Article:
# Assignment 1. Practice: read/work through 1 and 2, use 1 to do 3 and 4. Hand in: 5,7,8,10.

### Problem Set 1

1. On pages 138ff, Stokey and Zeckhauser describe four cost-benefit scenarios (and one sub-scenario).

• Case 1: Accept or reject a single project.
• Case 2a: Choose one of a number of alternative projects.
• Case 2b:Choose the appropriate scale for a project.
• Case 3: Accept or reject a number of projects subject to resource constraint
• Case 4: Accept or reject a number of projects and choose size for each subject to resource constraint

They describe three conditions to be considered:

• Is there more than one alternative project under consideration?
• Are there resource constraints?
• Are the alternatives scalable?

And they state several versions of the fundamental rule:

• Adopt proposal if net benefits greater than zero.
• Choose the alternative with the largest net benefit
• Expand the project until marginal cost equals marginal benefit
• Rank projects by ratio of net benefit to cost, select projects in order until budget exhausted.
• Allocate resources so that marginal net benefits are equal across all projects.

Arrange these in a flowchart that describes how we decide what process/criterion to apply.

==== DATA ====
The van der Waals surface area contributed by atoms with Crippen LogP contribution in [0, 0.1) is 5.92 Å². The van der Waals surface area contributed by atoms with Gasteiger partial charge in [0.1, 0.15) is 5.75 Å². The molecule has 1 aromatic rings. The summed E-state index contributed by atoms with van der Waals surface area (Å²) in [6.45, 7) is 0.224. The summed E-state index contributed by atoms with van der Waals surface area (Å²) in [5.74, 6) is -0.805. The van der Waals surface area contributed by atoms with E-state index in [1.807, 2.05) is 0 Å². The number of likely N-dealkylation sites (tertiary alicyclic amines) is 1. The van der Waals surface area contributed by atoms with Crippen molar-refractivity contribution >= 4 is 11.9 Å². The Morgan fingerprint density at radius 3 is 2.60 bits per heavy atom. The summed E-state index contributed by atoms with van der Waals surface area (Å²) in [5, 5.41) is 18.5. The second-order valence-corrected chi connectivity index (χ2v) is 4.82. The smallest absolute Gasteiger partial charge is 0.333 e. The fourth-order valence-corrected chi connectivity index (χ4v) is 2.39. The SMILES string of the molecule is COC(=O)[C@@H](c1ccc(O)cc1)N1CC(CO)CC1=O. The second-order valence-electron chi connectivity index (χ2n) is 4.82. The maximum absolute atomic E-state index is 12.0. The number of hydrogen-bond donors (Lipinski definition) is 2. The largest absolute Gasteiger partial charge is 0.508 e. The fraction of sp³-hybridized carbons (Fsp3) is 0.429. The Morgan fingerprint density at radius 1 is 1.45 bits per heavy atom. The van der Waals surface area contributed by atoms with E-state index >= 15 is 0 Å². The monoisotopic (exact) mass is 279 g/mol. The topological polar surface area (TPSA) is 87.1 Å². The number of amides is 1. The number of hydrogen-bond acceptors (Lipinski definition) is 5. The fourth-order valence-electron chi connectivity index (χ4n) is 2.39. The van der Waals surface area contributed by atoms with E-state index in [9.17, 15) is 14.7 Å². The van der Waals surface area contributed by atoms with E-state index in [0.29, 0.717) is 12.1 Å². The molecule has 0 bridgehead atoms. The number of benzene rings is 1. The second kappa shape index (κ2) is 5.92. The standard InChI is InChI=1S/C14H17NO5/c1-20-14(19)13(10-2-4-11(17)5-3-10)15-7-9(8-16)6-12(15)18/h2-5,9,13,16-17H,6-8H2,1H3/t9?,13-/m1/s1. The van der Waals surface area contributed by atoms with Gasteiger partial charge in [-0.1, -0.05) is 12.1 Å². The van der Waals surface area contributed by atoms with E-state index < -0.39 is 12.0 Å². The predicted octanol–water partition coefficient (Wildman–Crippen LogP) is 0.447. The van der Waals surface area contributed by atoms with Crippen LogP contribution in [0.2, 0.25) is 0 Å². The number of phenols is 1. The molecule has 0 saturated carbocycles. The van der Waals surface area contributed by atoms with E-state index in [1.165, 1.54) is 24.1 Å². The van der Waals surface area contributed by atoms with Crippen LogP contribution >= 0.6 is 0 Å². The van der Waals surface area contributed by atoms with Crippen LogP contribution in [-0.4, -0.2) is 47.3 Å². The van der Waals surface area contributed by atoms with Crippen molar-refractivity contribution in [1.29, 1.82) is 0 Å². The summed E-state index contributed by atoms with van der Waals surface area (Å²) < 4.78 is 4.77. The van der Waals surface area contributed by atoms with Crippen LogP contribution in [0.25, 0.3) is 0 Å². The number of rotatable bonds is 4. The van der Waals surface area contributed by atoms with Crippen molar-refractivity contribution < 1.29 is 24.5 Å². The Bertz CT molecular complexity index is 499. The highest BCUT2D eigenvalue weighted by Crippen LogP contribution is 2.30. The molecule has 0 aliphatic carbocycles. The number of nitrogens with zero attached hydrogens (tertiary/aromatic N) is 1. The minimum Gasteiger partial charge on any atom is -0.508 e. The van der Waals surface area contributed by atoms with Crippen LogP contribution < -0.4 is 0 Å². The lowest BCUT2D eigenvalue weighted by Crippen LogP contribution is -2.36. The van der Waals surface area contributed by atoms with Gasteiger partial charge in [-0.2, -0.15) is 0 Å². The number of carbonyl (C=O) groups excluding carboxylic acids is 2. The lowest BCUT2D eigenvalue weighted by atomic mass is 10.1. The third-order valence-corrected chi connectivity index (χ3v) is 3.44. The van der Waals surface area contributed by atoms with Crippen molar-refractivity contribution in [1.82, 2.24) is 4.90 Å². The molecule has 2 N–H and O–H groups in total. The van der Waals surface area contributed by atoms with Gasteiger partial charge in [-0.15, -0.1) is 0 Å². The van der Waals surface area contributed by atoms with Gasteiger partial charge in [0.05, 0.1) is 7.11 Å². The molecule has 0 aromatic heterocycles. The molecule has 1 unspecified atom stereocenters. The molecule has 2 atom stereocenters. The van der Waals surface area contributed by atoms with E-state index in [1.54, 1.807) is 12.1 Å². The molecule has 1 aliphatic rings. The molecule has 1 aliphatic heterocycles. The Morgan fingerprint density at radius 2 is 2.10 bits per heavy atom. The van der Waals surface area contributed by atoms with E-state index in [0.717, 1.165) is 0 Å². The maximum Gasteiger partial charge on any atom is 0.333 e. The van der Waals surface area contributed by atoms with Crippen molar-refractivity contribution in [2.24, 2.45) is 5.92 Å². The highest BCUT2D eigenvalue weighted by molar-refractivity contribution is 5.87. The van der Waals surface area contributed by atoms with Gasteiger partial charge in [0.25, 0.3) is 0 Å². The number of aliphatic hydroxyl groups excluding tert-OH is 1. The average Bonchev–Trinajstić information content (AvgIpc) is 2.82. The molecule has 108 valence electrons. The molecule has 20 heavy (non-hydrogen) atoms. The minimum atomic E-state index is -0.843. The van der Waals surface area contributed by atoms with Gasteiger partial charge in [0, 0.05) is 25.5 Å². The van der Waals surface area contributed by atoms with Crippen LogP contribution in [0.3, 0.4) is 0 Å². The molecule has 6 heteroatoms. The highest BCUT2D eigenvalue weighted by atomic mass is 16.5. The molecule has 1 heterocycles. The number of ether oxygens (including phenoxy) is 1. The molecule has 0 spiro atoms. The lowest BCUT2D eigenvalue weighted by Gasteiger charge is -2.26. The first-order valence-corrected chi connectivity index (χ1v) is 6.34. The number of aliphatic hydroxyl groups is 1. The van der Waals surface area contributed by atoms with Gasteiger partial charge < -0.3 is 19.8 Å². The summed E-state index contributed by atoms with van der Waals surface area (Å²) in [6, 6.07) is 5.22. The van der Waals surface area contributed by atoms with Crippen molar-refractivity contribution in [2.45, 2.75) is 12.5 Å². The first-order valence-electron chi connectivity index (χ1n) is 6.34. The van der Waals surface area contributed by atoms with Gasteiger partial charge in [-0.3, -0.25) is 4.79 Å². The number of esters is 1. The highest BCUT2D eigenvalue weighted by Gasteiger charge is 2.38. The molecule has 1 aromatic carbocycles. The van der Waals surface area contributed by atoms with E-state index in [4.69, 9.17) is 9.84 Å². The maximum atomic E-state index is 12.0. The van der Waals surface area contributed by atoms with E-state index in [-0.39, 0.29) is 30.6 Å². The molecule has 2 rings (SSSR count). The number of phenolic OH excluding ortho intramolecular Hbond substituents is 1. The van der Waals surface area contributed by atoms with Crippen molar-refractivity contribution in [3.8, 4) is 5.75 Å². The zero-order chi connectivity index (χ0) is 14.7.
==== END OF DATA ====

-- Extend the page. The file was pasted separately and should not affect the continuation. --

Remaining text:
2. In thinking about how to do a cost-benefit analysis on a project, you come up with the following list of tasks:

1. Identify all projects or options that will be considered
2. Calculate net benefits for each one
3. Make decision

You admire your colleague's capacity for thinking top-down and you start to sketch the "inside" of each of top level tasks. You note that after putting together a list of options you need to write something about the appropriate level of detail for this analysis before you get started. And then you start to unpack the top level steps:

1. Identify all projects or options that will be considered
2. Calculate net benefits for each one
1. Identify stakeholders
2. Identify costs/benefits for each stakeholder
3. Make decision
1. Recognize which kind of CBA scenario we are dealing with
2. Apply appropriate version of fundamental rule

And further refinement is possible, 1. identifying stakeholders for each option turns out to involve two steps after identifying who they are

1. Identify impacts exhaustively and without bias
2. Distinguish equity and efficiency issues

And 2. identify net benefits for each stakeholder involves

1. Research, including working through "willingness to pay" analyses
2. Calculating present values of future costs
3. Pricing intangibles

So we have

1. Identify all projects or options that will be considered
2. Calculate net benefits for each one
1. Identify stakeholders
1. Identify impacts exhaustively and without bias
2. Distinguish equity and efficiency issues